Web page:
“If you’ve tuned in to WDVX-FM in recent weeks hoping to catch that beloved local program “Writer’s Block” on Wednesday nights, you’ve been out of luck. Host and creator Karen E. Reynolds amicably left the station at the end of December — all on good terms (”I love the station, but it was time to move on in order to grow,” she told me over the weekend) and still fully in love with the grassroots, artist-oriented philosophy of WDVX. But “Writer’s Block” lives on. After almost 15 years on WDVX, the program will move to WFIV-FM, i105, starting March 13. And it’s getting bigger: It’ll be a two-hour show instead of just one, and it’ll be on twice a week as well, on Wednesdays and on Saturdays. Reynolds said she decided on a “cooling-off” period for “Writer’s Block” instead of immediately jumping to another station out of respect to WDVX. She didn’t enter negotiations with WFIVuntil after she’d stepped down from WDVX — “I’m the ‘loyal’ type”
"With a melodious alto and a penchant for writing everything from wickedly witty to staggeringly beautiful lyrics, she became a force in the local music scene."
“For the 11th year running, Blount County Public Library is presenting its “Hot Summer Nights” concert series. Kicking off the series this year is singer/songwriter Karen E. Reynolds. The East Tennessee native has been working in the music business for about 35 years, 20 of them as a full-time performing songwriter and recording artist. During a recent phone interview, Reynolds said she is excited to take part in the library’s summer series. “They really just want to make the library a cultural center by exposing their patrons to both books and music and film and all the variety of events that the library puts on,” Reynolds said. “It increases that cultural awareness of all different types of the arts. And I think that’s very important. They approa”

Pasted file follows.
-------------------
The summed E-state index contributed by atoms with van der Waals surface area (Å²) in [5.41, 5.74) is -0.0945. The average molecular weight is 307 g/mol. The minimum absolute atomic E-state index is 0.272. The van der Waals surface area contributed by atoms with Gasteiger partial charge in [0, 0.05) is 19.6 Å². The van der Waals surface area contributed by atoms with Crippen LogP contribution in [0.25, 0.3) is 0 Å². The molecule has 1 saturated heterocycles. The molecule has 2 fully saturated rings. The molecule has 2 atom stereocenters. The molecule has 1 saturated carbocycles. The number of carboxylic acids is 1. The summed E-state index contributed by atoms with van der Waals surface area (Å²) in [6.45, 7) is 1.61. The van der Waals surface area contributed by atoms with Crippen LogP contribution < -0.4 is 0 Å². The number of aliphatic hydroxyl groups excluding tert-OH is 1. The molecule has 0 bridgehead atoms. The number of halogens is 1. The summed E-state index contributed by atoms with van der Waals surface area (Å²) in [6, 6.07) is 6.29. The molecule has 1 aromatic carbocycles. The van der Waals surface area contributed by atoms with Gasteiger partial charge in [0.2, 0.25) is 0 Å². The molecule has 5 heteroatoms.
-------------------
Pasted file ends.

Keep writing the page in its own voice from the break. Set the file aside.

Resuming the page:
““Bob’s a wordy critter,” mused Karen Reynolds as she commanded the stage next with a wonderful trio set up including a proficient upright bassist and none other than local lead guitar champion Terry “Teep” Phillips decked out in his tie-dyed t-shirt and blue-jean overalls to bring quite the splash of color to the diorama. Karen’s lower-ranged female vocals slated a new angle on “I’ll Be Your Baby Tonight” before surprising me with an airy, upbeat and almost jazzy take on “You’re Gonna Make Me Lonesome When You Go”. Terry’s unashamed Garcia influences were at home in this platform, and the song seemed to clear the air for cheerful anticipation of creative indulgence that the night would deliver. She ended the set with a chuggin’, toe-tapping “Mississippi” and garnered much response."”
"An Americana singer songwriter in the realm of creativity as Cheryl Wheeler, Mary Chapin-Carpenter, James Taylor and Carole King."
"Karen’s voice is a treasure in itself. She could sing a rousing version of ”The Wheels on the Bus Go Round and Round” for forty five minutes with an ovation of “Itsy Bitsy Spider” and it would be worth it. Her vocal gift that is well honed but not over-used, has a folksy style reminiscent of Judy Collins, Mary Chapin-Carpetner, even a little Dido…..if Dido were a good ole’ Southern gal that looks like she is as comfortable on stage as she might be in a fishing boat or playing fetch with some muddy labradors."